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  1. My chapter on neomedievalism in Who, for the collection Neo-medievalism in the Media: Essays on Film, Television, and Electronic Games, appeared in 2012. That chapter focuses on Doctor Who’s pseudo-historical stories – defined elsewhere in this website essay – and avoids pure historicals such as The Crusade. This website essay salvages notes and analysis which I prepared while researching that chapter in 2006: I have updated and rewritten these notes to remove academic jargon and theoretical perspectives. 

Don Taylor


Dead of Night: The Exorcism

The BBC’s appointment of Sydney Newman as their head of drama in 1962 was the opening act of what some perceive as a “golden age” of British television drama. However, this is not how it appeared to everybody at the time, and the alienating effect of Newman’s “new broom” should be remembered. Perhaps the most outspoken casualty of Newman’s arrival was Don Taylor, a highly successful producer/director who found himself stifled and, he alleged, blacklisted by Newman.

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Doctor Who: The Eleventh Hour (2010)


Writer: Steven Moffat; Director: Adam Smith

For me, Doctor Who literally is a fairy tale. It’s not really science fiction. It’s not set in space, it’s set under your bed. – Steven Moffat1

If you look at the stories I’ve written so far I suppose I might be slightly more at the fairy-tale and Tim Burton end of Doctor Who, whereas Russell is probably more at the blockbuster and Superman end of the show. – Steven Moffat2

Here are a few thoughts on the ideas at work in The Eleventh Hour, the first episode of the 2010 season of Doctor Who. It’s not a straight ‘review’, because there are enough of those on the internet already. But it’s also not the type of researched essay you expect from this site, because I’m interested in the episode’s ambiguities and the thoughts circulating in my head after seeing it, and don’t want to re-watch the episode to death or wait until the end of the season when some of those ideas will have been resolved. This piece will discuss the ideas relating to the ‘storybook quality’ that new lead writer Steven Moffat has talked about3, think about how style and imagery support characterisation and theme, and work out why my mind has made associations with the classic Michael Powell and Emeric Pressburger film A Matter of Life and Death (1946). This piece contains spoilers, and, unlike other essays on this site, you will need to have seen the episode to know what I’m talking about.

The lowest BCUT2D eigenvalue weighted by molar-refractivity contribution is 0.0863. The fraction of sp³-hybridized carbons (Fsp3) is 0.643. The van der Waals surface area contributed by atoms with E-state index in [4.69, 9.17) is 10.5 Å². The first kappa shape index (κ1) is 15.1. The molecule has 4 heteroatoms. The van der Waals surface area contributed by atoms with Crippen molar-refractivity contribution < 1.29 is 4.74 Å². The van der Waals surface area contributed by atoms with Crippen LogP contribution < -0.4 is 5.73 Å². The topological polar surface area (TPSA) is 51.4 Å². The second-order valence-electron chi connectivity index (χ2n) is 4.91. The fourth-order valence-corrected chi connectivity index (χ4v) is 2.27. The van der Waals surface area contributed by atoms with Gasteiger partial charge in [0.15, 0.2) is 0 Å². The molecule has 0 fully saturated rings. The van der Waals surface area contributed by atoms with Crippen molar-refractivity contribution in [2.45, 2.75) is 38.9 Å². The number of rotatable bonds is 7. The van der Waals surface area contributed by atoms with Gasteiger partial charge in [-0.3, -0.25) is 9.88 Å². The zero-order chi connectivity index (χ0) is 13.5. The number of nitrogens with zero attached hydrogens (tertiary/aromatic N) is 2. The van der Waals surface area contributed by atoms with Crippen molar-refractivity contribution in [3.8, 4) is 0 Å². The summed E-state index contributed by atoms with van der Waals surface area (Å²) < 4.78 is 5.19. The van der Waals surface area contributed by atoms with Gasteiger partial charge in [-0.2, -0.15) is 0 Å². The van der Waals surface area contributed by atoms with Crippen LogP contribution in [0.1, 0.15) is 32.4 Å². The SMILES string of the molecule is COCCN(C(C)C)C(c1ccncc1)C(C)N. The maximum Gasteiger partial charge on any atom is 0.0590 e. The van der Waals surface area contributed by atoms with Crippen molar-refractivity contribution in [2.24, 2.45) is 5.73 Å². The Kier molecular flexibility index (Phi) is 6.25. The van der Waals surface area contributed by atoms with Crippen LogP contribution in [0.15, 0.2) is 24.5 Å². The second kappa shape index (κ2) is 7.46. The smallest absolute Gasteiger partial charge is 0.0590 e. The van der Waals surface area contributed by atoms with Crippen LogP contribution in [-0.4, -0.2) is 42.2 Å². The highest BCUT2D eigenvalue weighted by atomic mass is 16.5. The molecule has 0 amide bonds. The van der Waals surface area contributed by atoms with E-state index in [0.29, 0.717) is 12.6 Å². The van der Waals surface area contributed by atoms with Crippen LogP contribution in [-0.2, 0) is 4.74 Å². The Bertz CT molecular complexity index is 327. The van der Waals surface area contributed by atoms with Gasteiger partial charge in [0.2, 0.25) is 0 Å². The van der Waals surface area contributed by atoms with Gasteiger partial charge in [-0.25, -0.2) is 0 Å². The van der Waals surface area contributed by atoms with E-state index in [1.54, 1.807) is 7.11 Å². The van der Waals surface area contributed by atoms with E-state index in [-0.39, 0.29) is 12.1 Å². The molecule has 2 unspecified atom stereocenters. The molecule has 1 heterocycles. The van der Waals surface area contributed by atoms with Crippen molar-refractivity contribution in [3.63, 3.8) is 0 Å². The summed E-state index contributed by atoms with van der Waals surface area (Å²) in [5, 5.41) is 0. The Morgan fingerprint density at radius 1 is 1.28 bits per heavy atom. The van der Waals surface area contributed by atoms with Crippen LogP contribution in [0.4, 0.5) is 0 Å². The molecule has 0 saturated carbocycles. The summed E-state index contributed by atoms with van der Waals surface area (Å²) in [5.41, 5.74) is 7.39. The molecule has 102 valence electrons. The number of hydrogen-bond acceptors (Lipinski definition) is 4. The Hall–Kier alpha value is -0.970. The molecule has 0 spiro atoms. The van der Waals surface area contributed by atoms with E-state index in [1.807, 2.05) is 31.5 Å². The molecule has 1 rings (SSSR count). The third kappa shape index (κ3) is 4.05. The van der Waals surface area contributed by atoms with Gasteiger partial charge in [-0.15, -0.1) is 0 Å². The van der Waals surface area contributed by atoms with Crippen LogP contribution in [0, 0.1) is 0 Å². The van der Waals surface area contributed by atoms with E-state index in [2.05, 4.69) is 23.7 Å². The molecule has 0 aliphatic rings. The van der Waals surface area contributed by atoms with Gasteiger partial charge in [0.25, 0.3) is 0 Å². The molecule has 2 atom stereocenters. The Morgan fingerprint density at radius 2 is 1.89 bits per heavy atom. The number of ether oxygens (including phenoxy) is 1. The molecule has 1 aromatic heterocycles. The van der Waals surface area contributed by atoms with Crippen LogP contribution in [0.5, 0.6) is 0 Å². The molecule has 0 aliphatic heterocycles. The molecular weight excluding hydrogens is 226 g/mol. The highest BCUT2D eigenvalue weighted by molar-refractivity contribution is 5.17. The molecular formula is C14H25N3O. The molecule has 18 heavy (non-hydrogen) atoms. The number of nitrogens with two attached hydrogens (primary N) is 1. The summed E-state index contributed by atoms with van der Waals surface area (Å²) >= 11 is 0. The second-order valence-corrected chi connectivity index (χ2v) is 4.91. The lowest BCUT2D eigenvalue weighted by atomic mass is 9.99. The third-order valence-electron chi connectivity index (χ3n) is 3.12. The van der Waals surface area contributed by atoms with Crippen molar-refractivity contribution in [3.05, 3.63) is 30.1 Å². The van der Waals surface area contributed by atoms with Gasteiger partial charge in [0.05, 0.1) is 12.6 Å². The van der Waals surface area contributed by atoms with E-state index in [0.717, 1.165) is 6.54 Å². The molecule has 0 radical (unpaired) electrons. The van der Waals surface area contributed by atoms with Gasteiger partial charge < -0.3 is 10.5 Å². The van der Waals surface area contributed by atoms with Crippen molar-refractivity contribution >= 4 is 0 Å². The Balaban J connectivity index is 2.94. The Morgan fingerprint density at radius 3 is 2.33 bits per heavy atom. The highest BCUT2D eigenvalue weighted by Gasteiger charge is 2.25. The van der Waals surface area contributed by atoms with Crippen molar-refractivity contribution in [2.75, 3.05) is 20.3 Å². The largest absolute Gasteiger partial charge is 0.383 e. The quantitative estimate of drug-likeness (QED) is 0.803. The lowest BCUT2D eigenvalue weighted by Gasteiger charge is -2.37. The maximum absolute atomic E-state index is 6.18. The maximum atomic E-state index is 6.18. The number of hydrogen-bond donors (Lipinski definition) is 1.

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  1. Steven Moffat, quoted in Gareth McLean, ‘The man with a monster of a job’, The Guardian, Media Guardian, 22 March 2010, p. 5. 

  2. Steven Moffat, quoted in BBC press release, available at 

  3. McLean, ‘The man with a monster of a job’, p. 5.